third of the population lives within 30 miles of the road.
Resurfacing has cut travel time between the two Afghan cities from 16
hours to about six, helping knit the country back together.
With about 60 delegates attending the road project, debate at the
third day of the constitutional council, or loya jirga, in Kabul was
slow. Delegates were preparing to break into groups to debate some of
the 160 articles in a draft constitution presented by Karzai's
Three rockets slammed into the capital early Tuesday, but they landed
far from the loya jirga site and caused no casualties. Still the
attack highlighted security concerns amid fears the Taliban would
target the session.
Some of the 500 delegates slept right through the drama. Others said
they noticed even greater security as they entered the closely
guarded site Tuesday, as three helicopters patrolled the sky overhead.
In the huge tent on a Kabul college campus where the discussions
entered their third day Tuesday, delegates said the blasts only made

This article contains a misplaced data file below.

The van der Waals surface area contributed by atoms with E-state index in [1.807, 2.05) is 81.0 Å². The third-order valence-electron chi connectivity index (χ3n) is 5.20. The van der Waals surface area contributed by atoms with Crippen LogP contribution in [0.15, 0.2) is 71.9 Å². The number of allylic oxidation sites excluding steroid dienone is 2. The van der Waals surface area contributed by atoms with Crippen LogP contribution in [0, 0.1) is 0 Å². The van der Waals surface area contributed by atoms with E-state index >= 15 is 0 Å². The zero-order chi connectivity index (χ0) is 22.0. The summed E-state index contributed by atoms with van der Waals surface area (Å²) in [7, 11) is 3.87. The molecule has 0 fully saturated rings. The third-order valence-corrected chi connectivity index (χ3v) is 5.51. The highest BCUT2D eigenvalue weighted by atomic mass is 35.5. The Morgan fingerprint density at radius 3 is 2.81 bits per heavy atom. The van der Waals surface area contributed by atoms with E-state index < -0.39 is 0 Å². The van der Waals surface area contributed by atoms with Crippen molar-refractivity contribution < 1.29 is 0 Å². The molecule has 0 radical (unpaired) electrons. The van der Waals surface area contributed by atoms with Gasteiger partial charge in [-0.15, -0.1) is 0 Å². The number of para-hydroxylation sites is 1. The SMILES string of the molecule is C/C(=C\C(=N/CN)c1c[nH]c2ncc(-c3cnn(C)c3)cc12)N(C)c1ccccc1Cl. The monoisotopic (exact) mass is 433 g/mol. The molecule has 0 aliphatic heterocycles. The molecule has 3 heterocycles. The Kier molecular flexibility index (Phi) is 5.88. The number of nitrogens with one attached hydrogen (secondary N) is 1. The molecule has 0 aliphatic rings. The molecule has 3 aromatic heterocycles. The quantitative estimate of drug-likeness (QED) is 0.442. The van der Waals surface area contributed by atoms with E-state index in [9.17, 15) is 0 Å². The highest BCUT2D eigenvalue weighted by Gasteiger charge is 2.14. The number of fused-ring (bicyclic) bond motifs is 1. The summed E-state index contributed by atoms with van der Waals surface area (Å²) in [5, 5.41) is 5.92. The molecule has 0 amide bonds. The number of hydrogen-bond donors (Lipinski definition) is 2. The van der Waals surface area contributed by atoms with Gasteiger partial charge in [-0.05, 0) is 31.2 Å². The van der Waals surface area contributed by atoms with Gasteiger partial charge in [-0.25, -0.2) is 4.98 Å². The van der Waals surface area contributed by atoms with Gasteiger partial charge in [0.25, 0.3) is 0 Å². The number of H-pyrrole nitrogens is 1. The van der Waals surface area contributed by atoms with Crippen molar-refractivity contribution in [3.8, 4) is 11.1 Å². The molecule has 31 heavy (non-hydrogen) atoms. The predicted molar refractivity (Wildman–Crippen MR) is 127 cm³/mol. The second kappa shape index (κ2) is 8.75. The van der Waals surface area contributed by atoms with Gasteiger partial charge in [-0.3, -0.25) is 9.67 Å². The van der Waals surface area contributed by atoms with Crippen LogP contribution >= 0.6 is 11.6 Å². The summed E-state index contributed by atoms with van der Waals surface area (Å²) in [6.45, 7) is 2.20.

them more determined.
"I'm not worried," said Abdul Jabar Naimi, a representative of
Kandahar, the former southern stronghold of the Taliban. "Everyone is
keen to press on and pass the constitution. We're well-prepared."
Allies of Karzai, who is pressing for a strong presidency, also felt
confirmed in their convictions.
"People want to see the government in control," said Ahmad Wali
Karzai, a younger brother of the president also from
Kandahar. "Whoever is behind the attacks is the loser, the people are
sick and tired of this."
Kabul: Partial Reconstructions is an installation
and public dialogue project that explores the multiple meanings and resonances of
the idea of reconstruction -- as both process and metaphor -- in the context of present-day Kabul.
www.kabul-reconstructions.net is an online discussion forum, information resource, and medium for the communication of questions and answers about the reconstruction between people inside and outside the city of Kabul itself.